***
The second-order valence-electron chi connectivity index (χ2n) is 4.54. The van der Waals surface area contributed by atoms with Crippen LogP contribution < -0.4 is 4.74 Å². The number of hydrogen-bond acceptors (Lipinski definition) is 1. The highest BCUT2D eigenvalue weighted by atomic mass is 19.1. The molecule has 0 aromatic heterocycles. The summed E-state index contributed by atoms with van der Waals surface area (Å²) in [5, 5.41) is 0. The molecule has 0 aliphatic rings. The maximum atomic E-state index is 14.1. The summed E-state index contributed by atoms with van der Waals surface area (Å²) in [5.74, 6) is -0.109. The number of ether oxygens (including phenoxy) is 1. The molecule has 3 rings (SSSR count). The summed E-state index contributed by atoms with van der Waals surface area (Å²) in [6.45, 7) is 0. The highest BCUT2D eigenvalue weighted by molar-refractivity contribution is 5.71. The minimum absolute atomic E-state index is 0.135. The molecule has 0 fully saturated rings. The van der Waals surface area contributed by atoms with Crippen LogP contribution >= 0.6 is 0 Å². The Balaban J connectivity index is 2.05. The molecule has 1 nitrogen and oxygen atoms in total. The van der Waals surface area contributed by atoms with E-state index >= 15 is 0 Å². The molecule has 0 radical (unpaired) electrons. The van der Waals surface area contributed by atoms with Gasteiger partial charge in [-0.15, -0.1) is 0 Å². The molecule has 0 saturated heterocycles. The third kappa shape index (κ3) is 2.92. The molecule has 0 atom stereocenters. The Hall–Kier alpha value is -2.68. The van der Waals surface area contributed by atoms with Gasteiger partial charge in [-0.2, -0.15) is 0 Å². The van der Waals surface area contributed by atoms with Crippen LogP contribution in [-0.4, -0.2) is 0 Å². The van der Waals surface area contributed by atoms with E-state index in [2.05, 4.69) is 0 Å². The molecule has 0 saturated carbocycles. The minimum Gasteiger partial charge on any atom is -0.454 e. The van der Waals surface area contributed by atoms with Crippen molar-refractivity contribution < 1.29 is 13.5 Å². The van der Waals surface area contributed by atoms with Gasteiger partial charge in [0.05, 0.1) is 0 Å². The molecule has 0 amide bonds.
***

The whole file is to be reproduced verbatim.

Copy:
The second-order valence-electron chi connectivity index (χ2n) is 4.54. The van der Waals surface area contributed by atoms with Crippen LogP contribution < -0.4 is 4.74 Å². The number of hydrogen-bond acceptors (Lipinski definition) is 1. The highest BCUT2D eigenvalue weighted by atomic mass is 19.1. The molecule has 0 aromatic heterocycles. The summed E-state index contributed by atoms with van der Waals surface area (Å²) in [5, 5.41) is 0. The molecule has 0 aliphatic rings. The maximum atomic E-state index is 14.1. The summed E-state index contributed by atoms with van der Waals surface area (Å²) in [5.74, 6) is -0.109. The number of ether oxygens (including phenoxy) is 1. The molecule has 3 rings (SSSR count). The summed E-state index contributed by atoms with van der Waals surface area (Å²) in [6.45, 7) is 0. The highest BCUT2D eigenvalue weighted by molar-refractivity contribution is 5.71. The minimum absolute atomic E-state index is 0.135. The molecule has 0 fully saturated rings. The van der Waals surface area contributed by atoms with Crippen LogP contribution >= 0.6 is 0 Å². The Balaban J connectivity index is 2.05. The molecule has 1 nitrogen and oxygen atoms in total. The van der Waals surface area contributed by atoms with E-state index >= 15 is 0 Å². The molecule has 0 radical (unpaired) electrons. The van der Waals surface area contributed by atoms with Gasteiger partial charge in [-0.15, -0.1) is 0 Å². The molecule has 0 saturated heterocycles. The third kappa shape index (κ3) is 2.92. The molecule has 0 atom stereocenters. The Hall–Kier alpha value is -2.68. The van der Waals surface area contributed by atoms with Gasteiger partial charge in [-0.2, -0.15) is 0 Å². The van der Waals surface area contributed by atoms with Crippen LogP contribution in [-0.4, -0.2) is 0 Å². The van der Waals surface area contributed by atoms with E-state index in [2.05, 4.69) is 0 Å². The molecule has 0 saturated carbocycles. The minimum Gasteiger partial charge on any atom is -0.454 e. The van der Waals surface area contributed by atoms with Crippen molar-refractivity contribution < 1.29 is 13.5 Å². The van der Waals surface area contributed by atoms with Gasteiger partial charge in [0.05, 0.1) is 0 Å². The molecule has 0 amide bonds.